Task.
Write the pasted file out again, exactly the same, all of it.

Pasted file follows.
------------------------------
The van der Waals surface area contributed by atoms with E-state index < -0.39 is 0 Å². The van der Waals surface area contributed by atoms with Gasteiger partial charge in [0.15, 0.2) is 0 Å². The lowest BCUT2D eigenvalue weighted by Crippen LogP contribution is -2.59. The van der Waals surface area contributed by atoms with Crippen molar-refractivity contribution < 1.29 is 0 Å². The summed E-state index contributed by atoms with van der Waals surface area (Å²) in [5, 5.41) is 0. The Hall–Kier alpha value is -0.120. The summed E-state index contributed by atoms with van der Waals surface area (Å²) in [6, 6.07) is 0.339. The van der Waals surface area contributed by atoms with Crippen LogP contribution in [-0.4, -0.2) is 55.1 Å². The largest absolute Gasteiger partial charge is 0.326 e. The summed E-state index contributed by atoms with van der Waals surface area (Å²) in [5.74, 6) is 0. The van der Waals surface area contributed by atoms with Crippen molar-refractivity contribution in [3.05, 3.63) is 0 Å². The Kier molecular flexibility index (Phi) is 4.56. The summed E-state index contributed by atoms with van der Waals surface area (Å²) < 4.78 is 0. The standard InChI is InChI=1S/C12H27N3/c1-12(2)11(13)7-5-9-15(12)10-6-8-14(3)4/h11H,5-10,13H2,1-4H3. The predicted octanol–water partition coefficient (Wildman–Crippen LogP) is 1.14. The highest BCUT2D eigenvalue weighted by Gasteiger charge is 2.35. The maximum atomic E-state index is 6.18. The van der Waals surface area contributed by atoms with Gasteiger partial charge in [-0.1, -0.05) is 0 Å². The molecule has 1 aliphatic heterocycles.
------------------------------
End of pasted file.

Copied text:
The van der Waals surface area contributed by atoms with E-state index < -0.39 is 0 Å². The van der Waals surface area contributed by atoms with Gasteiger partial charge in [0.15, 0.2) is 0 Å². The lowest BCUT2D eigenvalue weighted by Crippen LogP contribution is -2.59. The van der Waals surface area contributed by atoms with Crippen molar-refractivity contribution < 1.29 is 0 Å². The summed E-state index contributed by atoms with van der Waals surface area (Å²) in [5, 5.41) is 0. The Hall–Kier alpha value is -0.120. The summed E-state index contributed by atoms with van der Waals surface area (Å²) in [6, 6.07) is 0.339. The van der Waals surface area contributed by atoms with Crippen LogP contribution in [-0.4, -0.2) is 55.1 Å². The largest absolute Gasteiger partial charge is 0.326 e. The summed E-state index contributed by atoms with van der Waals surface area (Å²) in [5.74, 6) is 0. The van der Waals surface area contributed by atoms with Crippen molar-refractivity contribution in [3.05, 3.63) is 0 Å². The Kier molecular flexibility index (Phi) is 4.56. The summed E-state index contributed by atoms with van der Waals surface area (Å²) < 4.78 is 0. The standard InChI is InChI=1S/C12H27N3/c1-12(2)11(13)7-5-9-15(12)10-6-8-14(3)4/h11H,5-10,13H2,1-4H3. The predicted octanol–water partition coefficient (Wildman–Crippen LogP) is 1.14. The highest BCUT2D eigenvalue weighted by Gasteiger charge is 2.35. The maximum atomic E-state index is 6.18. The van der Waals surface area contributed by atoms with Gasteiger partial charge in [-0.1, -0.05) is 0 Å². The molecule has 1 aliphatic heterocycles.